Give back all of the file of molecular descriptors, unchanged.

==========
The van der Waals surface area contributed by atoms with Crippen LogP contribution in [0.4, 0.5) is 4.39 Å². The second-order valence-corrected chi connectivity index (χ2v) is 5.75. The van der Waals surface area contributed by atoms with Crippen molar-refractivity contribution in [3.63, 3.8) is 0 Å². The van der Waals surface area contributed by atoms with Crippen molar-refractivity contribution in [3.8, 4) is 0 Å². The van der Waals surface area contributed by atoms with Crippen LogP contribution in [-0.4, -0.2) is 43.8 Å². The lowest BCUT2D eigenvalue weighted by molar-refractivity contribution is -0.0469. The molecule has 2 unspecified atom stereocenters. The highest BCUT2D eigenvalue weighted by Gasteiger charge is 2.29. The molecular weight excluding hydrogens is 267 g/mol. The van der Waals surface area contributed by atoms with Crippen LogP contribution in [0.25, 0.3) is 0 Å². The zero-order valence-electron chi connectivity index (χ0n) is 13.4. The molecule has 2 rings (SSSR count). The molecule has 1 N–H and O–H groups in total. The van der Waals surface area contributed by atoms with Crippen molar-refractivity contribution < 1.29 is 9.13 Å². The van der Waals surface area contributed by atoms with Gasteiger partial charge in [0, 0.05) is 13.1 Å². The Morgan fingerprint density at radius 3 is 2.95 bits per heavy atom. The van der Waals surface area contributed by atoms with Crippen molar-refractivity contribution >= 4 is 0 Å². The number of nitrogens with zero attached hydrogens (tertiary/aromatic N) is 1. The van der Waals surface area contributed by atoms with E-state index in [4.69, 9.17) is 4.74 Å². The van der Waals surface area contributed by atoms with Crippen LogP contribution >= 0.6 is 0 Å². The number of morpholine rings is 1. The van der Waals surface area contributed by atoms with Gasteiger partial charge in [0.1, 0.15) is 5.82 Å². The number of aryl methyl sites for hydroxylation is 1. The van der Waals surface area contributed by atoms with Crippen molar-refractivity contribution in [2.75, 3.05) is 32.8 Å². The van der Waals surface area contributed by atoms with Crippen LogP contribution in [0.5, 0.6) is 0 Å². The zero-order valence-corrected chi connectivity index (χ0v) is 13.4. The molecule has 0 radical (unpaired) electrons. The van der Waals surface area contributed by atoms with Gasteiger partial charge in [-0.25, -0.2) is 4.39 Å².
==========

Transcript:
The van der Waals surface area contributed by atoms with Crippen LogP contribution in [0.4, 0.5) is 4.39 Å². The second-order valence-corrected chi connectivity index (χ2v) is 5.75. The van der Waals surface area contributed by atoms with Crippen molar-refractivity contribution in [3.63, 3.8) is 0 Å². The van der Waals surface area contributed by atoms with Crippen molar-refractivity contribution in [3.8, 4) is 0 Å². The van der Waals surface area contributed by atoms with Crippen LogP contribution in [-0.4, -0.2) is 43.8 Å². The lowest BCUT2D eigenvalue weighted by molar-refractivity contribution is -0.0469. The molecule has 2 unspecified atom stereocenters. The highest BCUT2D eigenvalue weighted by Gasteiger charge is 2.29. The molecular weight excluding hydrogens is 267 g/mol. The van der Waals surface area contributed by atoms with Crippen LogP contribution in [0.25, 0.3) is 0 Å². The zero-order valence-electron chi connectivity index (χ0n) is 13.4. The molecule has 2 rings (SSSR count). The molecule has 1 N–H and O–H groups in total. The van der Waals surface area contributed by atoms with Crippen molar-refractivity contribution < 1.29 is 9.13 Å². The van der Waals surface area contributed by atoms with Gasteiger partial charge in [0, 0.05) is 13.1 Å². The Morgan fingerprint density at radius 3 is 2.95 bits per heavy atom. The van der Waals surface area contributed by atoms with Crippen molar-refractivity contribution >= 4 is 0 Å². The number of nitrogens with zero attached hydrogens (tertiary/aromatic N) is 1. The van der Waals surface area contributed by atoms with E-state index in [4.69, 9.17) is 4.74 Å². The van der Waals surface area contributed by atoms with Crippen LogP contribution >= 0.6 is 0 Å². The number of morpholine rings is 1. The van der Waals surface area contributed by atoms with Gasteiger partial charge in [0.1, 0.15) is 5.82 Å². The number of aryl methyl sites for hydroxylation is 1. The van der Waals surface area contributed by atoms with Crippen molar-refractivity contribution in [2.75, 3.05) is 32.8 Å². The van der Waals surface area contributed by atoms with Crippen LogP contribution in [0.5, 0.6) is 0 Å². The zero-order valence-corrected chi connectivity index (χ0v) is 13.4. The molecule has 0 radical (unpaired) electrons. The van der Waals surface area contributed by atoms with Gasteiger partial charge in [-0.25, -0.2) is 4.39 Å².